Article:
Coaching very young children is great fun.
Four, five and six-year-olds are so enthusiastic it’s hard not to give them a good time at training sessions. All you have to do is put a ball on the ground and off they go!
But if you want to help them get the most out of your training sessions and set a firm foundation for the “serious” years to come, you should follow a few simple guidelines.
Set the rules
While older football players need to be involved in rule-setting (“what do you think the team rules should be?”), four to six-year-olds need to be told what you want them to do.
You don’t need a long list of rules. One or two is enough. But if you don’t have any rules, you will waste a lot of time trying to get their attention and you will end up feeling a bit frazzled!
Tell your players – in the first session – that if you shout “team talk!”, they should stop whatever they are doing and run to you. If they have a ball, they should bring it with them and sit on it.
Remind your players of this rule at the beginning of every session and give lots of praise to them when they do it.
When I’m talking…
Team talks are your opportunity to explain to your players what they are going to do next.
Verbal instructions should be very brief – no more than 10 seconds or so – and followed by a quick demonstration.
But you need to make sure that your players are listening. So tell them that they can’t listen and talk at the same time!
If a child persists in talking while you’re explaining something, gently ask them to be quiet… or they won’t know what is going to happen next.
You should never try to coach big groups of children on your own, however old they are.
If you’re coaching children aged 11 or older, there should always be at least one coach for every 16 children but if you’re coaching four to six-year-olds, the ratio is much lower: One coach for every six or seven players.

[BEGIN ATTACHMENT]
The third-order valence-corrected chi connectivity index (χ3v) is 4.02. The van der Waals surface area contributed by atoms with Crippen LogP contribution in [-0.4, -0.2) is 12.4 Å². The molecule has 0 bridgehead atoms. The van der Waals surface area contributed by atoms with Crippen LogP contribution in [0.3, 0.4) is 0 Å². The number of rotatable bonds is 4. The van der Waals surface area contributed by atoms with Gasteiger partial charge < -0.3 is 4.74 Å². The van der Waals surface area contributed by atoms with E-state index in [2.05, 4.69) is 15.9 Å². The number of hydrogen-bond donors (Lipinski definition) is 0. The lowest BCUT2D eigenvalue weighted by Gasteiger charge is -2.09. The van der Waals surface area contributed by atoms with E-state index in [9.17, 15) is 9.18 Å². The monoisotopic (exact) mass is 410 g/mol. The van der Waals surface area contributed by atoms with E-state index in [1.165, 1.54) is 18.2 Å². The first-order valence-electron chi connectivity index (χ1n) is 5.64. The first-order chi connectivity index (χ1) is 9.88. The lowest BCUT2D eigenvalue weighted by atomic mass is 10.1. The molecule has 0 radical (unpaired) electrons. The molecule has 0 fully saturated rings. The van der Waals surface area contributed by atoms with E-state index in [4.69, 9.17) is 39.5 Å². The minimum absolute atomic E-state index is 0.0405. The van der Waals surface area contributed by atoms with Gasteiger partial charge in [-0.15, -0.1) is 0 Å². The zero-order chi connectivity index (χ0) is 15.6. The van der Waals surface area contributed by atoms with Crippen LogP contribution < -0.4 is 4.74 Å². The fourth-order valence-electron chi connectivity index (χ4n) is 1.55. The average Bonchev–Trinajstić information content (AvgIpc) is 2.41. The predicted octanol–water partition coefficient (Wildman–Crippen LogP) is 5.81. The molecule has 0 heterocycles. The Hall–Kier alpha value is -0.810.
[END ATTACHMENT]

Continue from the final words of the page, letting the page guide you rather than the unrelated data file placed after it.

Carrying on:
Get parents to help out if you don’t have the luxury of assistant coaches. It’s a good way to engage them and when your players are a bit older, you will need engaged parents!
Play very small-sided games
When playing team games, play 2v2, 3v3 or 4v4.
If you allow the size of the teams to get bigger than that, the children won’t get enough touches on the ball and the games will be too complex and confusing for them.
Never say “never”
Allow your players to move the ball with whatever part of the body they want to.
If they want to kick the ball with their toe, let them. But, at the same time, show them that they can move the ball with the inside, outside, sole, heel and instep too.
Forget all about positions
If you play matches against other teams, don’t try to put players in positions. Very young children all want to be where the action is – within two feet of the ball – so let them.
When you see players beginning to move away from the “swarm” of their own accord, you can introduce the concept of team shape.
Rather than tell your players that they are “defenders” or “attackers”. These labels make no sense to four to six-year-olds but they will, eventually, begin to space themselves out and a recognisable team shape will develop. But don’t rush it.
Keep activities short and familiar
Games should be short, no more than five or 10 minutes, and don’t be afraid to repeat activities that they enjoy.
Young children like to play games that they know and enjoy. If your players want to play Sharks and Minnows, Freeze Tag, Red Light, Green Light and simple games of tag every time they step on to the practice field, let them.
You don’t have to teach them a new game very week!
Following these guidelines should help make coaching sessions with four to six-year-olds fun and enjoyable for everyone concerned – including you!